‘LET’S CONTINUE!’ say Lambeth College strikers

Lambeth College strikers at their lunchtime rally yesterday
Lambeth College strikers at their lunchtime rally yesterday

LAMBETH College UCU began an indefinite strike yesterday in their escalating struggle against the imposition of new contracts.

The new contracts would take away both holiday and sick pay. Over 100 turned out at a mass rally at midday at the Clapham site.

Frank Innes, who teaches at the Vauxhall site, said: ‘I think we should stay out and reject the offer.

‘There are a whole number of lecturers who want to carry on with the strike. I think we have more to gain by continuing the action.’

He was responding to the offer announced by Mandy Brown UCU branch secretary at Lambeth College.

She announced that a new offer had been made by management and said: ‘We vote on Wednesday on whether to accept or reject this offer. If we accept we go back to work on Thursday. Sorry to put it so brutally it is the best offer we have had so far.’

Una O’Brien, from the UCU national leadership, added: ‘There will be an open and free debate on the offer on Wednesday.’

The new offer protects the contracts of lecturers who joined before April 2014. However all new starters who joined after that date will be on a new inferior contract. The feeling amongst the Lambeth lecturers was to reject the offer.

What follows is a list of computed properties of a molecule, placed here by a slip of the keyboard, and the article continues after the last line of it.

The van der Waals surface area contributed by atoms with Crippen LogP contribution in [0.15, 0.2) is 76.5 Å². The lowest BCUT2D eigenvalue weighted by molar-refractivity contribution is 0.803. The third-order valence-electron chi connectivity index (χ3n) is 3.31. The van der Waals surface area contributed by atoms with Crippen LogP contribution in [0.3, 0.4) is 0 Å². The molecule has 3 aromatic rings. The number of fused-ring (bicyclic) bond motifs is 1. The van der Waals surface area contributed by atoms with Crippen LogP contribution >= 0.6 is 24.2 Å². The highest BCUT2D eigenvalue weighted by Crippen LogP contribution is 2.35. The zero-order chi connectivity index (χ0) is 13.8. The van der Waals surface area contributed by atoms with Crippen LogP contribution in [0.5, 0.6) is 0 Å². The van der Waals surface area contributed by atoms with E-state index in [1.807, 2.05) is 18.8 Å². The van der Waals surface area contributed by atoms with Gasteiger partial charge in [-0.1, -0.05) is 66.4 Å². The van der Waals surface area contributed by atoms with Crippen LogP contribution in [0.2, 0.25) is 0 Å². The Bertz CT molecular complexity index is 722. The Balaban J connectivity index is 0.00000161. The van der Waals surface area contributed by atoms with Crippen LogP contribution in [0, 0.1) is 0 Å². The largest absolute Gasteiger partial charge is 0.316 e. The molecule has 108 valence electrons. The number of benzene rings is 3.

Jenny Sutton, from CONEL college in Tottenham said: ‘Our college is about to ballot for strike action, what they are doing is similar to what they want to impose on you.

‘My college governors and management are looking at what happens at Lambeth and you have shown that you are prepared to stand and fight. UCU members are also looking to you and you are an inspiration to them.’

Zeina Ekuban, a Lambeth lecturer, told News Line: ‘I have been working here for fifteen years and I feel that I deserve to have my contract protected so I can continue to do a good job as a teacher.’

Angus Pickthall, a lecturer at Lambeth, said: ‘I would like to respond to principal Silverman’s letter to striking lecturers. The letter says “I am sure that you understand that it is irresponsible for the branch to discourage learners from attending their classes in the college . . . Learners attending alternative classes will be marked as absent which may affect them financially.”

‘My response is that a principal who just got a £17,000 pay increase is now attacking students who get little or no support in the form of bursaries, anyway we have not been telling students not to attend classes.’